Annual Tomato Spectacular Plant Sale to Be Held Two Consecutive Saturdays in April at Cal Poly

SAN LUIS OBISPO — More than 75 different types of tomato plants will be available at Cal Poly’s annual Tomato Spectacular plant sale from 10 a.m. to 3 p.m. April 22 and April 29 at the Horticulture Unit near the Poly Plant Shop. Brandywine, Early Girl, Kellogg’s Breakfast, Vintage Wine, and a selection of cherry tomato plants, including Nature’s Bites, are some of the unique cultivars that will be available during the student-run project, one of several such hands-on opportunities offered by the university’s College of Agriculture, Food and Environmental Sciences. This year the program is directed by a team of seven students who have grown more than 3,000 tomato plants from seed to provide home gardeners with quality plants that will produce fresh tomatoes throughout the summer. Students began seeding the plants in early March and have tended to them in the campus greenhouses.

The plants cost $8 and are available on a first-come, first-served basis — with no holds or reservations made in advance. Customers are encouraged to bring boxes and/or wagons to transport plants to their vehicles.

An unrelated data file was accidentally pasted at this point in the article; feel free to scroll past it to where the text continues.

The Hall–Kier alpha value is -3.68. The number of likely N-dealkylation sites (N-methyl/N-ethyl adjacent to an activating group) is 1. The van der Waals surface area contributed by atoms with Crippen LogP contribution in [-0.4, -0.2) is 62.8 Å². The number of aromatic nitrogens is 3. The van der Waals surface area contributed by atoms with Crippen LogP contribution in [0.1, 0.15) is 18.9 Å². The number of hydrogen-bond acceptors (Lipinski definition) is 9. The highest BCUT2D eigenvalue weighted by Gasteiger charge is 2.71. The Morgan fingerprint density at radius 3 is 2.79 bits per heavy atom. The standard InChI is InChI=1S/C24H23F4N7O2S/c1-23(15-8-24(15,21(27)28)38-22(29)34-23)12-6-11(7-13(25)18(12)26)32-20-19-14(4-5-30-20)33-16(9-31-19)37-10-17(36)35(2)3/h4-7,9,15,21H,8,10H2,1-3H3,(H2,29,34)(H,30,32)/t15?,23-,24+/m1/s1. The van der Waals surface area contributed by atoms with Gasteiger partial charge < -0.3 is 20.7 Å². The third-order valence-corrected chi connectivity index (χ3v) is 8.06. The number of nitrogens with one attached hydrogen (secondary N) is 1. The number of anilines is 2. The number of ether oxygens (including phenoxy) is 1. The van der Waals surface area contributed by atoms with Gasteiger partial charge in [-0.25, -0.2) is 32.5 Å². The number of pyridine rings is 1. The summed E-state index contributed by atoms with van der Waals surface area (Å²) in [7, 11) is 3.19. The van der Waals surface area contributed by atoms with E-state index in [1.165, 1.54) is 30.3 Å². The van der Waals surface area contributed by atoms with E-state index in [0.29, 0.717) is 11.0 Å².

The sale will take place at the Environmental Horticultural Sciences Building (No. 48) on Via Carta Road off Highland Drive. Parking will be provided for free in lot H14.

 About Cal Poly’s College of Agriculture, Food and Environmental Sciences

Cal Poly is a nationally ranked, comprehensive polytechnic university. The university’s College of Agriculture, Food and Environmental Sciences is comprised of expert faculty members who take pride in their ability to transform academically motivated students into innovative professionals ready to solve the complex challenges associated with feeding the world in sustainable ways. Students have access to state-of-the-art laboratories, including ranch land, orchards, vineyards and forests, all of which provide the basis for Cal Poly’s Learn by Doing methodology. It is the fifth-largest college of agriculture in the country, with 4,000 undergraduate students. Visit

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